Everything sounds great in huge studio monitors, so smart producers frequently test their latest work through cheap speakers. Former White Stripe Jack White, Mojo reports, transmits songs from his Third Man Records via FM radio, then listens to them in his car, telling the engineer “via walkie-talkie, to lower the guitar or turn the kick drum up in the mix.”
In the 1960s, radio ruled and to get on the charts songs had to cut through the static and tinny mono speakers. Few songs today would make that cut--maybe, like 'em or not, "Crazy" (Gnarls Barkley) and "Get Happy" (Daft Punk). Here are five period chart-toppers that still sound great, no matter how cruddy your car’s radio:
Creedence Clearwater Revival – “Bad Moon Rising”
From the catchy guitar intro to John Fogerty’s desperate-sounding, hellhound-on-his-trail vocal, this huge hit grabs on immediately and never lets go until the fade out. “I hear hurricanes a-blowing/I know the end is coming soon.” A perfect soundtrack for every apocalyptic movie ever made, and it was robbed by only making it to Number Two on the charts in 1969.
Mungo Jerry – “In the Summertime”
As sunny and seasonal as the Creedence song is dark and ominous, this British one-hit wonder went large in the summer of 1970, just as I was leaving for college. “When the weather’s fine/You got women, you got women on your mind.” Still a staple of oldies radio, which is probably what supports singer/songwriter Ray Dorset (who wrote it in 10 minutes).
Rolling Stones – “Satisfaction”
Another perfect marriage of killer guitar riff (Keith Richards, written in his sleep) and perfect lyric (mostly Mick Jagger) for a tumultuous era. It went to number one in both Britain and the U.S. in 1965. Listened to underwater through a snorkel, it would still sound great. Note the Ray Charles “What’d I Say” cop about halfway through. Since I’m in the camp declaring that the Stones haven’t made a good record since the late 1970s, I remain fascinated by the artistic process. Just because you had it once doesn’t mean you get to keep it. And, yes, "Jumping Jack Flash" would have worked just as well.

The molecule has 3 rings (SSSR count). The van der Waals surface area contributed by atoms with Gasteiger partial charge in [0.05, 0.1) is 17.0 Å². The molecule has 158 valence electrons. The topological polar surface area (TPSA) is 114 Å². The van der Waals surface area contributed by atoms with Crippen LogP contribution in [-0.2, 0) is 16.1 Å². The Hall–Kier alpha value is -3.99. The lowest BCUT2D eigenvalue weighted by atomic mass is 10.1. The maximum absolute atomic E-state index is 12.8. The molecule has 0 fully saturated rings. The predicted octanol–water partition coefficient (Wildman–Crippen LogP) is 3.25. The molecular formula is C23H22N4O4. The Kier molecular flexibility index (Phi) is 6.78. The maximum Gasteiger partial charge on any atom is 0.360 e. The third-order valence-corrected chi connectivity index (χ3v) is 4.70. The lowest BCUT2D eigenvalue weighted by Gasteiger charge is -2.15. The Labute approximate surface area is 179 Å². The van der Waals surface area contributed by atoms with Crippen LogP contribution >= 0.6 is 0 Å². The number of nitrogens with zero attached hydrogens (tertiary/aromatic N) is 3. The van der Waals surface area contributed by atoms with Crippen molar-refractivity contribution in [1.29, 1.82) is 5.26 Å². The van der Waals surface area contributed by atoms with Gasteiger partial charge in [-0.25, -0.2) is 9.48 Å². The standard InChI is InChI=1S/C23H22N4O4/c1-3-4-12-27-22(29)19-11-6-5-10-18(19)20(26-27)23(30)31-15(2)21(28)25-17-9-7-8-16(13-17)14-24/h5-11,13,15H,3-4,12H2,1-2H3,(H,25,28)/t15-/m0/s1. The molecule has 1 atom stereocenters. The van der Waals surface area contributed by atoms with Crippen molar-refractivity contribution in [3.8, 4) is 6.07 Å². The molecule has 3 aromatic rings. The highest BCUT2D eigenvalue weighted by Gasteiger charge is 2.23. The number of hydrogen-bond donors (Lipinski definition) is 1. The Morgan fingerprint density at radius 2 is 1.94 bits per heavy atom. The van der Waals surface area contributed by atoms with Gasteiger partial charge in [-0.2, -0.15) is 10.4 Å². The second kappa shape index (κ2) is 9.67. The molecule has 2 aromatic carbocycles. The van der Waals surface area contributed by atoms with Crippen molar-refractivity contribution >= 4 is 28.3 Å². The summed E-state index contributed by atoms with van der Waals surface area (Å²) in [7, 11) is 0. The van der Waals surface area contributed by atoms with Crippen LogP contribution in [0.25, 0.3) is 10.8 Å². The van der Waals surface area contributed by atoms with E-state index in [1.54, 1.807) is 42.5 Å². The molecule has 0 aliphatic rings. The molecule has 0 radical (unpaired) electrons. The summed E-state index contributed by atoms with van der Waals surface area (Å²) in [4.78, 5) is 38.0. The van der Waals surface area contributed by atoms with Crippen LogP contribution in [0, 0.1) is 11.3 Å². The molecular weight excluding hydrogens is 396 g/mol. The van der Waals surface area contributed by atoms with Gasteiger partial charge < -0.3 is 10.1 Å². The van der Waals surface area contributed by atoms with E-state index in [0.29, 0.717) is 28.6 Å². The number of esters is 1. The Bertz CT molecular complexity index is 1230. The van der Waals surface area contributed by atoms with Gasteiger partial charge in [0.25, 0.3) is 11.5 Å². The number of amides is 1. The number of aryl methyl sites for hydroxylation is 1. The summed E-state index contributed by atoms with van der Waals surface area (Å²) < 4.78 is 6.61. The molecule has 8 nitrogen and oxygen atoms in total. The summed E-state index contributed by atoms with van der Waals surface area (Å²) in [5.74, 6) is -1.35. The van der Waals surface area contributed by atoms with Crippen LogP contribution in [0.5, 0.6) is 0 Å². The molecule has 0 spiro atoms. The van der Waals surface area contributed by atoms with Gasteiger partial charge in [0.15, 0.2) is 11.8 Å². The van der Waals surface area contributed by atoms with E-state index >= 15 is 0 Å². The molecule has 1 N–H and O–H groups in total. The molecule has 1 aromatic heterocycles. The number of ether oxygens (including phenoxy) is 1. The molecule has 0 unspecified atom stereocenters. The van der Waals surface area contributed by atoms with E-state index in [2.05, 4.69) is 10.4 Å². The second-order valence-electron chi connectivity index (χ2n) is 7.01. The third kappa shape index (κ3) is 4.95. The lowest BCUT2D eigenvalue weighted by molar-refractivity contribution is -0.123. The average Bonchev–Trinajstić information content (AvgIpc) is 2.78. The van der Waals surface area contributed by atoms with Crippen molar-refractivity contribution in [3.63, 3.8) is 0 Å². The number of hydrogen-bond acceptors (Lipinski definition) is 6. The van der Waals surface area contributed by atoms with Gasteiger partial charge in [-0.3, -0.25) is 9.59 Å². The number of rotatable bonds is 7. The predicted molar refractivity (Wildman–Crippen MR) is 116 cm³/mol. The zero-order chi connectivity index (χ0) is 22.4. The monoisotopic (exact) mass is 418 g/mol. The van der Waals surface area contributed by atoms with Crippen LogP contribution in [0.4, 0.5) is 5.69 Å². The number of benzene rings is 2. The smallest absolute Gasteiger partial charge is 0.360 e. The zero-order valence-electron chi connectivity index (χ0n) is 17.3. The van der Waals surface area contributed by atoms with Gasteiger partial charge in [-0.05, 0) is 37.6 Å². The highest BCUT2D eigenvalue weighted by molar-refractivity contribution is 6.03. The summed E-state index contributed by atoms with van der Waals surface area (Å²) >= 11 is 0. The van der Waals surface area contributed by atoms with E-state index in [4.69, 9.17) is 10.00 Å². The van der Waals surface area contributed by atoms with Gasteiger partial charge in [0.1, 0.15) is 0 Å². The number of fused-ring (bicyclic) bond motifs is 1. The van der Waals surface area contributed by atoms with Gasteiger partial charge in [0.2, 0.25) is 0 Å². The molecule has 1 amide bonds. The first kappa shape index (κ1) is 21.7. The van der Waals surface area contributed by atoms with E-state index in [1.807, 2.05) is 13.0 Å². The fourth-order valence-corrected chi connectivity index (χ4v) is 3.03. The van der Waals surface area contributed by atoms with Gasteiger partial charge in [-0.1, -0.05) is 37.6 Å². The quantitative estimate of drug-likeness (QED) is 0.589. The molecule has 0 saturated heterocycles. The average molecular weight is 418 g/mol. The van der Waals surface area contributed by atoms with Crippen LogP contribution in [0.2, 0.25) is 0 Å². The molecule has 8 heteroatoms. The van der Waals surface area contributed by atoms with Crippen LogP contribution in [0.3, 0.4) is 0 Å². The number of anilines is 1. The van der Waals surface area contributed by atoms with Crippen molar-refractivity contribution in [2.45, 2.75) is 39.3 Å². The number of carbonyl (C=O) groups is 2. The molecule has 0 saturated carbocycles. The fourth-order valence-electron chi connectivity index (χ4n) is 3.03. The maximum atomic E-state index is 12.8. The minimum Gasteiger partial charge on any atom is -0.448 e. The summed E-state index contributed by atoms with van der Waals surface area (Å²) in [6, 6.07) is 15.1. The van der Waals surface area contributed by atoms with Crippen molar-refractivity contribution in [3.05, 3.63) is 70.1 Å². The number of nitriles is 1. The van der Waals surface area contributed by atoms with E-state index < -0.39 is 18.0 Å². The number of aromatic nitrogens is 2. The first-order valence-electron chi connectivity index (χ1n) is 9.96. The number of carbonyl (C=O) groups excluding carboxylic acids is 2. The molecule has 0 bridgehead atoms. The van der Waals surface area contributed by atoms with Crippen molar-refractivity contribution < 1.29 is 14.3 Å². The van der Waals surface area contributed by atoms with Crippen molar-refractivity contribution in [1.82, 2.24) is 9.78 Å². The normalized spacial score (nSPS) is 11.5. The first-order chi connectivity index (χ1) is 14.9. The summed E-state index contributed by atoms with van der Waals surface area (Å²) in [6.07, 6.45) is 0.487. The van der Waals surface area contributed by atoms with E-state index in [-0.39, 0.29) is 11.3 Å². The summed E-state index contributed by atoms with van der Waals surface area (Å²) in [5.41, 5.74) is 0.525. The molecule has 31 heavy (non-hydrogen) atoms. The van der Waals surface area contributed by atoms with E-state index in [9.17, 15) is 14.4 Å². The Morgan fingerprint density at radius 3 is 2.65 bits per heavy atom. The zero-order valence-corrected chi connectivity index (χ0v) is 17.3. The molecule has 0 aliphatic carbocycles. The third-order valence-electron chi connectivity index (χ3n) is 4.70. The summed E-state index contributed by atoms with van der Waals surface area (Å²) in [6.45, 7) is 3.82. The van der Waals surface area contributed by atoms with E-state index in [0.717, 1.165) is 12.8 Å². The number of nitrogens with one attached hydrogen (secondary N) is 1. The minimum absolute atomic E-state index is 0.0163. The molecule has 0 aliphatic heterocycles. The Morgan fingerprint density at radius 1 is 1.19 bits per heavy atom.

Chuck Berry – “Promised Land”
This just happens to be my favorite. Rolling Stone went with the more obvious choice, “Johnny B. Goode.” But this one, in addition to being as full of hooks as a tackle box, tells of an epic road trip across America; it’s the spiritual daddy of Simon and Garfunkel’s “America.” Berry wrote "Promised Land" in prison in 1964, after being jailed on a morals offense. To quote the bard, “I woke up high over Albuquerque/On a jet to the promised land.” OK, it didn’t top the charts when released in 1965, but it deserves your full attention anyway.
The Beach Boys “Good Vibrations”
As commercial as it was, “Good Vibrations” was also highly experimental, build in intricate stages and making extremely creative use of the theremin (a form of early synthesizer played via hand gestures). The intro is relatively subdued, and I love the section backed by what sounds like a church organ: “Gotta keep those lovin’ good vibrations a-happening with her.” But all of it builds straight to that theremin-fueled killer chorus heard ‘round the world. “Trying to match it with the rest of the planned Smile album put Brian Wilson around the bend, but the song went to number one in 1966.
Oh and check here for 10 songs that are great for testing your car's audio system--undoubtedly a state-of-the-art infotainment center, right?